That was an experience. Theoretically, I was comfortable with guns. Seeing them in action, or more aptly, hearing them in action, was something different. The men there (and, sadly, there were many more men than women) were respectful of me. After adjusting to the noise of the firearms and the smell of gunpowder, I grew to love the place. I loved the attitude of people. I loved the comfortable, relaxed mood that blended with the focused intensity that training with lethal weapons demands. The attitude reminded me of best martial arts dojo that I’ve trained at. I loved how the shooters took responsibility for the safety of their training. I loved the politeness and respect that everyone displayed. These men embraced the responsibility and empowerment of self-defense. I would, too.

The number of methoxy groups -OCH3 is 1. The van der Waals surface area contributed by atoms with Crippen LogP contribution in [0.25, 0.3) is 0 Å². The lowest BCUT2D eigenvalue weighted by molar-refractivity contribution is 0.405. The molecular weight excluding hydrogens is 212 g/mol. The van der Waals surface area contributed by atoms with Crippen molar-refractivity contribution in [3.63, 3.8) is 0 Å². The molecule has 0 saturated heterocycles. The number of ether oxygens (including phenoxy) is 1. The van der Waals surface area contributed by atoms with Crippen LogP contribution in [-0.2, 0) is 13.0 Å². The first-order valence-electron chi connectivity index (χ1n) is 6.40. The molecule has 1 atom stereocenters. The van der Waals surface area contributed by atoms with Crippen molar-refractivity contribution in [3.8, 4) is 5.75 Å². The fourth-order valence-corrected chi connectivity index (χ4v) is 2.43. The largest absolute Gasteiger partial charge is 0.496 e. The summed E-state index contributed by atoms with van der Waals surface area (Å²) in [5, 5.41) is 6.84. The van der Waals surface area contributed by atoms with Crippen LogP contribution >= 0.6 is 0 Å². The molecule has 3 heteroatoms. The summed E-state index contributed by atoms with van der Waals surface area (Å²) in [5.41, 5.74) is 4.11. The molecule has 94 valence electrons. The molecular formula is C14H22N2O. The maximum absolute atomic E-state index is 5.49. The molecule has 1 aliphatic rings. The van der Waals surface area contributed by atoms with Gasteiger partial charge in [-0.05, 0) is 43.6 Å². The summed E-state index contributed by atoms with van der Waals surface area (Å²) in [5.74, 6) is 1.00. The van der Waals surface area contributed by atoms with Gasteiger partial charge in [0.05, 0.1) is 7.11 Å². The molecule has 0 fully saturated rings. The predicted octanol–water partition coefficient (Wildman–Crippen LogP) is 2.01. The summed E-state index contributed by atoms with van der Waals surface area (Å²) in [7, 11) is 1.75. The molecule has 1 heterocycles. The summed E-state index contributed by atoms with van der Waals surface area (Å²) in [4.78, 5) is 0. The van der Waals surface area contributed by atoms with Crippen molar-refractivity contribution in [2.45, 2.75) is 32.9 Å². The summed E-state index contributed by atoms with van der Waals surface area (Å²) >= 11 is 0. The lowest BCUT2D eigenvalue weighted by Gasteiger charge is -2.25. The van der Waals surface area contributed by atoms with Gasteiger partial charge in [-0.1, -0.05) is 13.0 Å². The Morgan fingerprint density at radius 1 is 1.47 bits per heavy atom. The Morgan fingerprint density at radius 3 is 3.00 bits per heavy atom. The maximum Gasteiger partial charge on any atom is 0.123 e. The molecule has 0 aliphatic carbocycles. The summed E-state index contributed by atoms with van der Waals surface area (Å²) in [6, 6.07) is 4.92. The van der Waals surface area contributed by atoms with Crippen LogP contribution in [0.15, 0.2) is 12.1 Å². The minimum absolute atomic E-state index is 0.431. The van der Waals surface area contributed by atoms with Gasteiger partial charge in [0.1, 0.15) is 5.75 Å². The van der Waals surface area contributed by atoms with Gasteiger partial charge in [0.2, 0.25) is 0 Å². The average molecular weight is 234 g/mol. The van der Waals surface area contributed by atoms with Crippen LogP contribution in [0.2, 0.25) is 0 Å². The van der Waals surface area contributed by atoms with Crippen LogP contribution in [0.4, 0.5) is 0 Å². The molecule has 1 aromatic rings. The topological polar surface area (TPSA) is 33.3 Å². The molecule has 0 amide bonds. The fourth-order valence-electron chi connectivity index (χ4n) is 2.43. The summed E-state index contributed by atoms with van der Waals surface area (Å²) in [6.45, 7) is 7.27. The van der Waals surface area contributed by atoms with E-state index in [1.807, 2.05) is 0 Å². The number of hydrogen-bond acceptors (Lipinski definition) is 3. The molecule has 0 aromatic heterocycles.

I moved in with my boyfriend. He’s also a martial artist, with fifteen years of aikido and a few years of other arts like karate, fencing, and t’ai ch’i. He also hunts, does target shooting, and sometimes goes skeet shooting. I have guns in my apartment now. Firearms are legal in Maryland, so long as you keep them in your home. I feel comfortable using them. I hope I won’t ever need to, but I will not die in my own apartment without a fight.
Initiative saves lives; just being willing to strike can end the confrontation. I learned that when I was grabbed in a bar. I have been lucky enough never to need to hit anyone.
Knowledge of self-defense is empowering. A feminist should not be afraid to leave her apartment. A feminist should not depend on men, whether police, boyfriends, or helpful bystanders, for protection.
It’s my life. It’s my choice whether and how to defend it.